New Delhi: Taken by "surprise" over GMR issue, India has conveyed to Maldives that it will have serious consequences on the bilateral ties as it is considering a "series of options", including slowing down cooperative programmes, if legal course is not followed.
India acknowledges that the Maldivian government's decision to cancel GMR's contract for building Male airport is a domestic issue but it is upset over "anti-India sentiment being whipped up" in connection with the issue there.
Sources said the possibility of some external forces playing a role in the cancellation of the airport contract cannot be ruled out even though there was no clear evidence of Chinese angle so far.
India has conveyed to Maldives that the matter should be addressed legally.
However, if the Maldivian government chooses to "flout" the legal option and an anti-India atmosphere continues to be whipped up, it will have "serious consequences" for the bilateral relations, the sources said.
In this context, India is considering a "series of options", like slowing down the cooperative programme, they said, adding the impact could be felt on all aspects of the bilateral ties, including defence cooperation.
This comes against the backdrop of Maldivian government's refusal to accept Singapore court's stay on cancellation of the contract.
The cancellation of the contract came as a "suprise" to India, the sources said, adding the issue of any wrongdoing, as alleged, was never raised by Maldives during a series of contacts between leaders and officials of the two countries over last one year.
Prime Minister Manmohan Singh, during his visit to Male in November last year, met two opposition leaders but this subject was never raised even though some "fringe parties" had been creating controversy over the issue, the sources said.
The controversy, which came to the fore during the tenure of former President Mohamed Nasheed, remained "dormant" ever since his ouster in February, they noted.
But the cancellation of the contract in the last week of November came as a surprise to India which sees the decision linked to President Mohd Waheed's growing ambitions to contest next year's Presidential polls after legitimacy was bestowed on his regime by a Commission of Inquiry. His predecessor Nasheed had been claiming that he was ousted in a coup by Waheed.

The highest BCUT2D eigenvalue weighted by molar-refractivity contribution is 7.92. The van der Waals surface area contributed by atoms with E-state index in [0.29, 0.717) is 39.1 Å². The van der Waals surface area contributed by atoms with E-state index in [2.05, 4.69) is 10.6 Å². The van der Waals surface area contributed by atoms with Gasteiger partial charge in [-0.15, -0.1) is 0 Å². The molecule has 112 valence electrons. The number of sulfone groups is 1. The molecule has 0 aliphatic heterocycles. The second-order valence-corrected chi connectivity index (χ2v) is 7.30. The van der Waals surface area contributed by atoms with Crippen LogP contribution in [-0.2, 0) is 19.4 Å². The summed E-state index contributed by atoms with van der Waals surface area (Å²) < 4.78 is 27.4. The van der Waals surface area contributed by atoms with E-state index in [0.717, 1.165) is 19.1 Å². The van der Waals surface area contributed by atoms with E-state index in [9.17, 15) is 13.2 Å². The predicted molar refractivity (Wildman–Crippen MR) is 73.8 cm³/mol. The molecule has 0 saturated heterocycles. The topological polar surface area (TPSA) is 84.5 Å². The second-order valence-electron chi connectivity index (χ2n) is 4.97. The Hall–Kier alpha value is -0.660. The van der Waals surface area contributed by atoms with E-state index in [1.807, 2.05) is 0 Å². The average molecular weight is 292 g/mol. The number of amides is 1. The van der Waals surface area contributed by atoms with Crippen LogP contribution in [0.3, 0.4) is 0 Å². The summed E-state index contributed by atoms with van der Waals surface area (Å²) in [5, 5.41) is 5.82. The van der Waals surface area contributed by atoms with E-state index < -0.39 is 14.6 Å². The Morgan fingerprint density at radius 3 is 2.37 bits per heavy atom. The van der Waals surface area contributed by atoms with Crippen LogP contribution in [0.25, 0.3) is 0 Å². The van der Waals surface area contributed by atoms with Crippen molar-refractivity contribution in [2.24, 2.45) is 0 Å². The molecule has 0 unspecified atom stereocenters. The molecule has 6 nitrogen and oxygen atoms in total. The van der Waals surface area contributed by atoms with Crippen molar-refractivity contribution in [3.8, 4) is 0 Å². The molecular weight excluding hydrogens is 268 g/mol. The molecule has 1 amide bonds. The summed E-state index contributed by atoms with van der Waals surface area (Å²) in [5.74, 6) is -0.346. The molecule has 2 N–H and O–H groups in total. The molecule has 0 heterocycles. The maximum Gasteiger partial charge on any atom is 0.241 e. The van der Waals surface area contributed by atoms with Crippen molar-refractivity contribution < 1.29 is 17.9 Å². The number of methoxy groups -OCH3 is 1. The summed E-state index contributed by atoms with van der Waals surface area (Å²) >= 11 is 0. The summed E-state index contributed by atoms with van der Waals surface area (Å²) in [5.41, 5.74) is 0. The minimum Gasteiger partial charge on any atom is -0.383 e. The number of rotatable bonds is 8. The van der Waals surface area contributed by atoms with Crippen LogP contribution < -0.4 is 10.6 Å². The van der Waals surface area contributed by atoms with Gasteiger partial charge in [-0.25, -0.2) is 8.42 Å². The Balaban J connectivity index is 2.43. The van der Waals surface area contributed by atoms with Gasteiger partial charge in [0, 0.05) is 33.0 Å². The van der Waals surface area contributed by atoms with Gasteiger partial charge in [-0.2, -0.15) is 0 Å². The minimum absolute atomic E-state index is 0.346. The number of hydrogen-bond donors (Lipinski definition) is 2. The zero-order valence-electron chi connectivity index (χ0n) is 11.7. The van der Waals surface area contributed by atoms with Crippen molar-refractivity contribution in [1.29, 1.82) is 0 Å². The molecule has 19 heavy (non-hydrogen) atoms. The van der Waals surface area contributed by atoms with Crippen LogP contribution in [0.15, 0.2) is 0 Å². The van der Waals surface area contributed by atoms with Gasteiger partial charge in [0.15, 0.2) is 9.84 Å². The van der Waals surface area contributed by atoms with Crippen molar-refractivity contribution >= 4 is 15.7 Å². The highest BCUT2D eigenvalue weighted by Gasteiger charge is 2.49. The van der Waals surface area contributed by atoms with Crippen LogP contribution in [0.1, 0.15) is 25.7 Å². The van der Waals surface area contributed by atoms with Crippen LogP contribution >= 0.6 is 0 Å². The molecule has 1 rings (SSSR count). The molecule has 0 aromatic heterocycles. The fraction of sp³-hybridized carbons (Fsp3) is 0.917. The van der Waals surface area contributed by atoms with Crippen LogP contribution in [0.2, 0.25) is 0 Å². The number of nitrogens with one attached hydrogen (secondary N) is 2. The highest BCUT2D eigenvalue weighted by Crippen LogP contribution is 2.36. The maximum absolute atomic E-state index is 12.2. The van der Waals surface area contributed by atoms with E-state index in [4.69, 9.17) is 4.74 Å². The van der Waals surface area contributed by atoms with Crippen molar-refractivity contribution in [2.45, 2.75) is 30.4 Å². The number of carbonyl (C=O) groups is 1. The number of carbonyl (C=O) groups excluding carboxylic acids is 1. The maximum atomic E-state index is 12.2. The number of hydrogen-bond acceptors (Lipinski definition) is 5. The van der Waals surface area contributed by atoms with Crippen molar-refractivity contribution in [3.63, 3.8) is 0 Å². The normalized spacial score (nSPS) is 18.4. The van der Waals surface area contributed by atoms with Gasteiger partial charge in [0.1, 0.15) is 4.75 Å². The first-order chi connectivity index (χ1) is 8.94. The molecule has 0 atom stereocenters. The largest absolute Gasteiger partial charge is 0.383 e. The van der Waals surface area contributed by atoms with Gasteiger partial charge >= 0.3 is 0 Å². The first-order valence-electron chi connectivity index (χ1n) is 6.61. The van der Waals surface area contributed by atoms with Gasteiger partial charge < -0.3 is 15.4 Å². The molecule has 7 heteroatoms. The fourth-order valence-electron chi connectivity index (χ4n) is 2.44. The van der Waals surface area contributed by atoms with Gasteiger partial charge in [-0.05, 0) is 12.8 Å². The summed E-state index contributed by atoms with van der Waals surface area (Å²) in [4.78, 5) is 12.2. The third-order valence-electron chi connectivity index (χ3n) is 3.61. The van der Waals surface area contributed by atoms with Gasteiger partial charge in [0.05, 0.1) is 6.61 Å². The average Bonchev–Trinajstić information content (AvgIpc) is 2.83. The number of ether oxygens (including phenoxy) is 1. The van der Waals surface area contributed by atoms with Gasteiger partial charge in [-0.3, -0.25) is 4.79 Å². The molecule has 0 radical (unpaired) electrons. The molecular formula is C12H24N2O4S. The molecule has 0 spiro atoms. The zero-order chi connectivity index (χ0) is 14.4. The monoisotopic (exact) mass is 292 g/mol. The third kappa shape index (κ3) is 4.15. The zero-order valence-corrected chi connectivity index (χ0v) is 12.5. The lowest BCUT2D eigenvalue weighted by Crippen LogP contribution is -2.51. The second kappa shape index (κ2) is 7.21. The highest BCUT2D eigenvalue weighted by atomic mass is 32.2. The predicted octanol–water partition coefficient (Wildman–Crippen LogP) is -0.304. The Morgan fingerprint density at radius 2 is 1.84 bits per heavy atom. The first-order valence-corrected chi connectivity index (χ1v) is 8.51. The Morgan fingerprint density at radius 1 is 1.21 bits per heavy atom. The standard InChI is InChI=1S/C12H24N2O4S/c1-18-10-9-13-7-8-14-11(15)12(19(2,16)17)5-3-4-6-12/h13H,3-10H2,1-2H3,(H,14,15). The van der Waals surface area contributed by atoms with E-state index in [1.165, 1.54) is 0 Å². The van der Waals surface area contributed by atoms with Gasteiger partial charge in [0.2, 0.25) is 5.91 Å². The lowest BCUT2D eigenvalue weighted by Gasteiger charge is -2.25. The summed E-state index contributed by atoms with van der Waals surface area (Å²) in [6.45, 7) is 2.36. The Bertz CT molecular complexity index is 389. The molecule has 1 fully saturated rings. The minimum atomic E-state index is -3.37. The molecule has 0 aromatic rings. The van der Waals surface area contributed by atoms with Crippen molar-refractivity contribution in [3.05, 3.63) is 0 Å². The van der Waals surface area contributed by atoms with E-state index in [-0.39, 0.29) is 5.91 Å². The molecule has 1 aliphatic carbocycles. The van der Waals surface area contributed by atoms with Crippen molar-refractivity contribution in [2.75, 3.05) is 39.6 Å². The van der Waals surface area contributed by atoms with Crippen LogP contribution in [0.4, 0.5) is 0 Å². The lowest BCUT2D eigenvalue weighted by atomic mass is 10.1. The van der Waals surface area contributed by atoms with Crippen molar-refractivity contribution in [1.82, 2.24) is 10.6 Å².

India feels Waheed decided to "ride a tiger and now he does not know how to disembark".
Waheed apparently took the hard position of cancelling the contract deliberately because of competitive politics.
India is disappointment that the Maldivian government did not challenge the order of a local court which had termed the proposal to levy Airport Development Charge as "tax", which is prerogative of the government only. This was the root cause of the controversy that led to cancellation of the contract.
Not sure whether ADC amounted to taxation, India feels a way out on this could have been exempting Maldivian nationals from the charge of USD 25 per internationally departing passenger.
This offer was, in fact, made by GMR before the contract was cancelled but it was not considered by the Maldivian government.
With regard to its High Commissioner D H Mulay getting embroiled in the controversy surrounding GMR contract, India regrets this but feels that he is "doing his job well" if he is "disliked" in a highly polarised polity like that of Maldives.
The sources here concede that there could have been an "error of judgement" on his behalf during the change of regime in February but it is "occupational hazard".
They said Mulay had been "extremely popular" till a few months back and had good equation with all parties of Maldives. Even now, some leaders like Nasheed are in touch with the High Commissioner.
However, later there has been a campaign to prove that GMR, a private company, is India and India stands for it.
Amidst all the controversy, India is giving a sense that it is business as usual as a new flight was launched recently between Chennai and Male.
India is also posting Defence Attache in its Mission in Male for the first time.
First Published: Wednesday, December 05, 2012, 18:23